Nature's Most Violent Storms
A PREPAREDNESS GUIDE
Including Safety Information for Schools
U.S. DEPARTMENT OF COMMERCE
National Oceanic and Atmospheric Administration
National Weather Service
NOAA,FEMA,American Red Cross
Although tornadoes occur in many parts of
the world, these destructive forces of nature
are found most frequently in the United States
east of the Rocky Mountains during the
spring and summer months. In an average
year, 800 tornados are reported nationwide,
resulting in 80 deaths and over 1,500 injuries.
A tornado is defined as a violently rotating
column of air extending from a thunderstorm
to the ground. The most violent tornadoes are
capable of tremendous destruction with wind
speeds of 250 mph or more. Damage paths
can be in excess of one mile wide and 50
miles long. Once a tornado in Broken Bow,
Oklahoma, carried a motel sign 30 miles and
dropped it in Arkansas!
What causes tornadoes?
Thunderstorms develop in warm, moist air
in advance of eastward-moving cold fronts.
These thunderstorms often produce large
hail, strong winds, and tornadoes.
Tornadoes in the winter and early spring
are often associated with strong, frontal
systems that form in the Central States and
move east. Occasionally, large outbreaks
of tornadoes occur with this type of
weather pattern. Several states may be
affected by numerous severe
thunderstorms and tornadoes.
During the spring in the Central Plains,
thunderstorms frequently develop along a
"dryline," which separates very warm,
moist air to the east from hot, dry air to the
west. Tornado-producing thunderstorms
may form as the dryline moves east during
the aftemoon hours.
Along the front range of the Rocky
Mountains, in the Texas panhandle, and in
the southern High Plains, thunderstorms
frequently form as air near the ground
flows "upslope" toward higher terrain. If
other favorable conditions exist, these
thunderstorms can produce tornadoes.
Tornadoes occasionally accompany
tropical storms and hurricanes that move
over land. Tornadoes are most common to
the right and ahead of the path of the storm
center as it comes onshore.
* Some tornadoes may form during
the early stages of rapidly
developing thunderstorms. This
type of tornado is most common
along the front range of the Rocky
Mountains, the Plains, and the
* Tornadoes may appear nearly
transparent until dust and debris
are picked up.
* Occasionally, two or more
tornadoes may occur at the same
* Waterspouts are weak tornadoes that form over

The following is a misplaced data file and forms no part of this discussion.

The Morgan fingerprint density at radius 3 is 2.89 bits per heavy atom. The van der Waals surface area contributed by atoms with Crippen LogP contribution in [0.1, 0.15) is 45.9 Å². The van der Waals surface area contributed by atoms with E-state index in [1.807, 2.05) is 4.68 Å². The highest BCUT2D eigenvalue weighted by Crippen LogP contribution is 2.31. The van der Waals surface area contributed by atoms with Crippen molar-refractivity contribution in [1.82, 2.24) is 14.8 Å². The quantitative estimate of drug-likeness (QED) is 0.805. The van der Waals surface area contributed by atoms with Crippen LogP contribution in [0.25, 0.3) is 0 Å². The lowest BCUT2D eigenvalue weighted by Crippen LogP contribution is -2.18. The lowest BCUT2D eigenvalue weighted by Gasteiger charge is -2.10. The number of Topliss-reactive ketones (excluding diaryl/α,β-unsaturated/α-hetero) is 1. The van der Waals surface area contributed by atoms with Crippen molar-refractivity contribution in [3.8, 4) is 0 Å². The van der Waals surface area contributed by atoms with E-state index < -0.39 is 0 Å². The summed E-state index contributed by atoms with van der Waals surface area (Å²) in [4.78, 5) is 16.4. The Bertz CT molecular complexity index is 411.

* Waterspouts are most common along the Gulf Coast
and southeastern states. In the western United
States, they occur with cold late fall or late winter
storms, during a time when you least expect
* Waterspouts occasionally move inland becoming
tornadoes causing damage and injuries.
How Do Tornadoes Form?
Before thunderstorms develop, a
change in wind direction and an
increase in wind speed with
increasing height creates an
invisible, horizontal spinning effect
in the lower atmosphere.
Rising air within the
thunderstorm updraft tilts the
rotating air from horizontal to
An area of rotation, 2-6 miles wide, now extends
through much of the storm. Most strong and violent
tornadoes form within this area of strong rotation.
This area of rotation known as a rotating wall cloud is often
Moments later a strong tornado develops in this area.
Softball-size hail and damaging "straight-line" winds
may also occur.
TORNADOES TAKE MANY SHAPES AND SIZES
* 69% of all tornadoes
* Less than 5% of tornado deaths
* Lifetime 1-10+ minutes
* Winds less than 100 mph
* 29% of all tornadoes
* Nearly 30% of all tornado deaths
* May last 20 minutes or longer
* Winds 110-205 mph
* Only 2% of all tornadoes
* 70% of all tornado deaths
* Lifetime can exceed 1 hour
* Winds greater than 205 mph
MYTH: Areas near rivers, lakes, and mountains are safe from
FACT: No place is safe from tornadoes. In the late 1980's, a
tornado swept through Yellowstone National Park leaving a path of
destruction up and down a 10,000 ft. mountain.
MYTH: The low pressure with a tornado causes buildings to
"explode" as the tornado passes overhead.
FACT: Violent winds and debris slamming into buildings cause most
MYTH: Windows should be opened before a tornado approaches to
equalize pressure and minimize damage.
FACT: Opening windows allows damaging winds to enter the
structure. Leave the windows alone; instead, immediately go to a
TORNADOES OCCUR ANYWHERE
* March 28, 1984,
* 22 tornadoes
* 57 deaths
* 1,248 injuries
* damage $200 million
* 37% of fatalities in mobile
* May 31, 1985, late
* 41 tornadoes, including 27 in
PA and OH
* 75 deaths in U.S.
* l,025 injuries
* damage $450 million
* April 26-27, 1991, afternoon
of 26th through early morning 27th
* 54 tornadoes
* 21 deaths
* 308 injuries
* damage $277+ million
* 15 deaths in/near mobile homes,
2 deaths in vehicles
Weather Radar Watches the Sky
Meteorologists rely on weather radar to provide infor-
mation on developing storms. The National Weather
Service is strategically locating Doppler radars across
the country which can detect air movement toward or
away from the radar. Early detection of increasing
rotation aloft within a thunderstorm can allow life-
saving warnings to be issued before the tornado forms.
In the figure below left, Weather Service Doppler radar
detects strong rotation within the storm where red